The State of Oregon is considering prohibiting the use of the social media platform TikTok on phones issued to state employees. The potential ban is part of a larger effort to safeguard the security of state-owned devices.
Oregon is the latest jurisdiction to consider proscribing the use of TikTok, a Chinese-owned app, on state-issued phones. It follows the lead of several other states and federal agencies that have either banned or restricted the use of the app in recent months.
The Oregon Department of Administrative Services (DAS) issued a memo in late March, stating that it was assessing the security risks posed by TikTok. The memo stated that the app “presents a greater risk to the security of state-issued devices and data than other apps.”
The DAS has yet to draw a firm conclusion on whether to ban TikTok, but a spokesperson for the department said it is “considering options for limiting the use of the app.”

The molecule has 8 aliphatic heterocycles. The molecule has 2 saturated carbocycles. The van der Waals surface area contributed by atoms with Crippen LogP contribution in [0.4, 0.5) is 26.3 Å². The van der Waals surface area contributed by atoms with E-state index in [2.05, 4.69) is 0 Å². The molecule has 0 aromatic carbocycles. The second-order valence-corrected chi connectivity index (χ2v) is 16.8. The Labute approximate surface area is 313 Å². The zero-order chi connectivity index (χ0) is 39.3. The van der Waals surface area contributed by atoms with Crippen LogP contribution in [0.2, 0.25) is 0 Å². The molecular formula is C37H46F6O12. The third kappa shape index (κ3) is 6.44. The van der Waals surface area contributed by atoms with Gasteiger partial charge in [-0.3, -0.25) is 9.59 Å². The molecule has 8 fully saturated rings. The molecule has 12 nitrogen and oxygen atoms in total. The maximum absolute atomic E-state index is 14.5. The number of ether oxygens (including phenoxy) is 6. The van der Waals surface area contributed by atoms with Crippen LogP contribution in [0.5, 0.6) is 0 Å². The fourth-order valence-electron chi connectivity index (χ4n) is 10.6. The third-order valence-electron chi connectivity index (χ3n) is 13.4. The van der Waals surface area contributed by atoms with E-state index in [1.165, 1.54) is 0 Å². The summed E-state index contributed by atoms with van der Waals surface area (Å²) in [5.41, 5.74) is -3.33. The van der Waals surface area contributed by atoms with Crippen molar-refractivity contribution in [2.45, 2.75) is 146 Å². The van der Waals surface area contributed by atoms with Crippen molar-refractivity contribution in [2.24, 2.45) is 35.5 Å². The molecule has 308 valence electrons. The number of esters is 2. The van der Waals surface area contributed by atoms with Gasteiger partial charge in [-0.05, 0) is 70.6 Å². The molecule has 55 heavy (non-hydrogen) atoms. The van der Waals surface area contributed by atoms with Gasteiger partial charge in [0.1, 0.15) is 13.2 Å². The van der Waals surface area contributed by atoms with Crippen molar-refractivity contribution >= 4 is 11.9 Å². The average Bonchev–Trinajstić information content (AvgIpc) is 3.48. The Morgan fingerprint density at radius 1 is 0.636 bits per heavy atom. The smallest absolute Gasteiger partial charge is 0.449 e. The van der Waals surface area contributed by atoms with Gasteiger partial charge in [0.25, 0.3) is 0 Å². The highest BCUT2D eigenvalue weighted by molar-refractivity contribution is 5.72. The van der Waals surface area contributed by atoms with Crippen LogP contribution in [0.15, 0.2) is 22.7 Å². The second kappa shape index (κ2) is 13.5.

The DAS memo notes that TikTok collects extensive data from its users, including location data, device information, and “other information related to the user’s device and activities.” It further states that the app’s parent company, ByteDance, has been subject to numerous investigations relating to potential violations of user privacy.
The memo also notes that the app has come under scrutiny from the U.S. government for its alleged ties to the Chinese government. The Trump administration has accused the company of sharing user data with the Chinese government, a claim which the company denies.
Though the DAS has yet to reach a decision on the matter, the memo indicates that the department is leaning towards prohibiting the use of TikTok on state-issued phones. If the ban is implemented, it would be the latest in a growing list of states and federal agencies that have taken action against the app.
The DAS has not provided a timeline for when a decision on the matter will be made.